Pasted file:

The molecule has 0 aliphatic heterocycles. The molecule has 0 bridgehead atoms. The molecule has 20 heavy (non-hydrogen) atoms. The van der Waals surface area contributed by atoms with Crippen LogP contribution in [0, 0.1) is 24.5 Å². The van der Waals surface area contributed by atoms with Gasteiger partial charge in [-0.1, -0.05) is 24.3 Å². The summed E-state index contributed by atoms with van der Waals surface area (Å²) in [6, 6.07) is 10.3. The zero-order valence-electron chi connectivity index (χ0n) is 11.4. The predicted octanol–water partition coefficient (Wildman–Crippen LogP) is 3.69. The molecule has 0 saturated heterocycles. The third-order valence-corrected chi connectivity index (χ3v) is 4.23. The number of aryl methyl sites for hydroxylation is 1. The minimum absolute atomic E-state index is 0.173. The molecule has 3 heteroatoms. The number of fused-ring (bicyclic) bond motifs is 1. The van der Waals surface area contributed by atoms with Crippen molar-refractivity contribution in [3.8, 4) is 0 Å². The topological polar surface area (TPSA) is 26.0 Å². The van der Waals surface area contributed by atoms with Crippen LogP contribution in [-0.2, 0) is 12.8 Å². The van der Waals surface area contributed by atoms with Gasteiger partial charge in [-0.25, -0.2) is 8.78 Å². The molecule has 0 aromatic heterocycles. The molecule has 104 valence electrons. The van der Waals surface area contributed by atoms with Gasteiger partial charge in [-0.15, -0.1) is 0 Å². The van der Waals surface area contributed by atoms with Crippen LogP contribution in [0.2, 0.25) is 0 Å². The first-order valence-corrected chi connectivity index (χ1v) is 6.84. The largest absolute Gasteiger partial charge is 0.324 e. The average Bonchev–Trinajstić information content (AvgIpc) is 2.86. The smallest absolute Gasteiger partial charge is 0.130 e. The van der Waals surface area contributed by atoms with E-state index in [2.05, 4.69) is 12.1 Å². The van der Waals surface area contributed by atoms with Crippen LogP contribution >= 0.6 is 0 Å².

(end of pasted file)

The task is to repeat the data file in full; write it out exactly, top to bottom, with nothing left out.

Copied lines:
The molecule has 0 aliphatic heterocycles. The molecule has 0 bridgehead atoms. The molecule has 20 heavy (non-hydrogen) atoms. The van der Waals surface area contributed by atoms with Crippen LogP contribution in [0, 0.1) is 24.5 Å². The van der Waals surface area contributed by atoms with Gasteiger partial charge in [-0.1, -0.05) is 24.3 Å². The summed E-state index contributed by atoms with van der Waals surface area (Å²) in [6, 6.07) is 10.3. The zero-order valence-electron chi connectivity index (χ0n) is 11.4. The predicted octanol–water partition coefficient (Wildman–Crippen LogP) is 3.69. The molecule has 0 saturated heterocycles. The third-order valence-corrected chi connectivity index (χ3v) is 4.23. The number of aryl methyl sites for hydroxylation is 1. The minimum absolute atomic E-state index is 0.173. The molecule has 3 heteroatoms. The number of fused-ring (bicyclic) bond motifs is 1. The van der Waals surface area contributed by atoms with Crippen molar-refractivity contribution in [3.8, 4) is 0 Å². The topological polar surface area (TPSA) is 26.0 Å². The van der Waals surface area contributed by atoms with Crippen LogP contribution in [-0.2, 0) is 12.8 Å². The van der Waals surface area contributed by atoms with Gasteiger partial charge in [-0.25, -0.2) is 8.78 Å². The molecule has 0 aromatic heterocycles. The molecule has 104 valence electrons. The van der Waals surface area contributed by atoms with Gasteiger partial charge in [-0.15, -0.1) is 0 Å². The van der Waals surface area contributed by atoms with Crippen LogP contribution in [0.2, 0.25) is 0 Å². The first-order valence-corrected chi connectivity index (χ1v) is 6.84. The largest absolute Gasteiger partial charge is 0.324 e. The average Bonchev–Trinajstić information content (AvgIpc) is 2.86. The smallest absolute Gasteiger partial charge is 0.130 e. The van der Waals surface area contributed by atoms with E-state index in [2.05, 4.69) is 12.1 Å². The van der Waals surface area contributed by atoms with Crippen LogP contribution >= 0.6 is 0 Å².